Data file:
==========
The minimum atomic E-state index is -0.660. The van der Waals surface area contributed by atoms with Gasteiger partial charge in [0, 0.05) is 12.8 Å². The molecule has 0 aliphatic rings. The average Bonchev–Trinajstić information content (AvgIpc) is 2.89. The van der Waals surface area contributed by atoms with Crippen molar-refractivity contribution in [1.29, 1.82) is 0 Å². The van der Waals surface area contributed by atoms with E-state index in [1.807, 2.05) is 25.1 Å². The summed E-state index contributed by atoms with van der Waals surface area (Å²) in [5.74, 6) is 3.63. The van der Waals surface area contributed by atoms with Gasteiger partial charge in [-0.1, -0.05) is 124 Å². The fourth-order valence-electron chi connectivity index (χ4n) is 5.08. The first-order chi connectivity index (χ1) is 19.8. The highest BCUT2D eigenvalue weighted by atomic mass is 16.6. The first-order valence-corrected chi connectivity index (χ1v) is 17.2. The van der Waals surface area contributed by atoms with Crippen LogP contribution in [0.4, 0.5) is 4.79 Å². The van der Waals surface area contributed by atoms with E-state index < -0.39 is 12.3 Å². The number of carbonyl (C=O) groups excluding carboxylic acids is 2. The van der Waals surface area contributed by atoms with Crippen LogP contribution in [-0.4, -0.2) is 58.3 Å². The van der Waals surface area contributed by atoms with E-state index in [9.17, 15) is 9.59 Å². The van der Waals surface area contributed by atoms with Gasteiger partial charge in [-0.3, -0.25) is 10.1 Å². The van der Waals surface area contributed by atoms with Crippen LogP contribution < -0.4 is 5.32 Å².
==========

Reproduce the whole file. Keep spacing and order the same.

The minimum atomic E-state index is -0.660. The van der Waals surface area contributed by atoms with Gasteiger partial charge in [0, 0.05) is 12.8 Å². The molecule has 0 aliphatic rings. The average Bonchev–Trinajstić information content (AvgIpc) is 2.89. The van der Waals surface area contributed by atoms with Crippen molar-refractivity contribution in [1.29, 1.82) is 0 Å². The van der Waals surface area contributed by atoms with E-state index in [1.807, 2.05) is 25.1 Å². The summed E-state index contributed by atoms with van der Waals surface area (Å²) in [5.74, 6) is 3.63. The van der Waals surface area contributed by atoms with Gasteiger partial charge in [-0.1, -0.05) is 124 Å². The fourth-order valence-electron chi connectivity index (χ4n) is 5.08. The first-order chi connectivity index (χ1) is 19.8. The highest BCUT2D eigenvalue weighted by atomic mass is 16.6. The first-order valence-corrected chi connectivity index (χ1v) is 17.2. The van der Waals surface area contributed by atoms with Crippen LogP contribution in [0.4, 0.5) is 4.79 Å². The van der Waals surface area contributed by atoms with E-state index < -0.39 is 12.3 Å². The number of carbonyl (C=O) groups excluding carboxylic acids is 2. The van der Waals surface area contributed by atoms with Crippen LogP contribution in [-0.4, -0.2) is 58.3 Å². The van der Waals surface area contributed by atoms with E-state index in [9.17, 15) is 9.59 Å². The van der Waals surface area contributed by atoms with Gasteiger partial charge in [-0.3, -0.25) is 10.1 Å². The van der Waals surface area contributed by atoms with Crippen LogP contribution < -0.4 is 5.32 Å².